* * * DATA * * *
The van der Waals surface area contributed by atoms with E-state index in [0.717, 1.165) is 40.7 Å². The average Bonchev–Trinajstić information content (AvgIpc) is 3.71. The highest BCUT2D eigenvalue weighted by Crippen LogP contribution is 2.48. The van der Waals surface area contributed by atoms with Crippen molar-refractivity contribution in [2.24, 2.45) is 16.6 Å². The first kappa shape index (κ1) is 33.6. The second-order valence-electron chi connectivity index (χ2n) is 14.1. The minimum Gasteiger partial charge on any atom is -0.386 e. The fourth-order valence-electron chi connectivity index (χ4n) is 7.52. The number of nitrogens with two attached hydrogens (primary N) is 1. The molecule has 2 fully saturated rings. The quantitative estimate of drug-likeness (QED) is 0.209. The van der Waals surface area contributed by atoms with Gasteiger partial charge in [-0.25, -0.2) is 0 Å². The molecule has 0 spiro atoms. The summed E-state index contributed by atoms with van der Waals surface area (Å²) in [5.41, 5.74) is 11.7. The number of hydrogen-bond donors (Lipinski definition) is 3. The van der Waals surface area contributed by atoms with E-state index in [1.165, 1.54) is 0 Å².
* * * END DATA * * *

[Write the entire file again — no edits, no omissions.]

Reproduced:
The van der Waals surface area contributed by atoms with E-state index in [0.717, 1.165) is 40.7 Å². The average Bonchev–Trinajstić information content (AvgIpc) is 3.71. The highest BCUT2D eigenvalue weighted by Crippen LogP contribution is 2.48. The van der Waals surface area contributed by atoms with Crippen molar-refractivity contribution in [2.24, 2.45) is 16.6 Å². The first kappa shape index (κ1) is 33.6. The second-order valence-electron chi connectivity index (χ2n) is 14.1. The minimum Gasteiger partial charge on any atom is -0.386 e. The fourth-order valence-electron chi connectivity index (χ4n) is 7.52. The number of nitrogens with two attached hydrogens (primary N) is 1. The molecule has 2 fully saturated rings. The quantitative estimate of drug-likeness (QED) is 0.209. The van der Waals surface area contributed by atoms with Gasteiger partial charge in [-0.25, -0.2) is 0 Å². The molecule has 0 spiro atoms. The summed E-state index contributed by atoms with van der Waals surface area (Å²) in [5.41, 5.74) is 11.7. The number of hydrogen-bond donors (Lipinski definition) is 3. The van der Waals surface area contributed by atoms with E-state index in [1.165, 1.54) is 0 Å².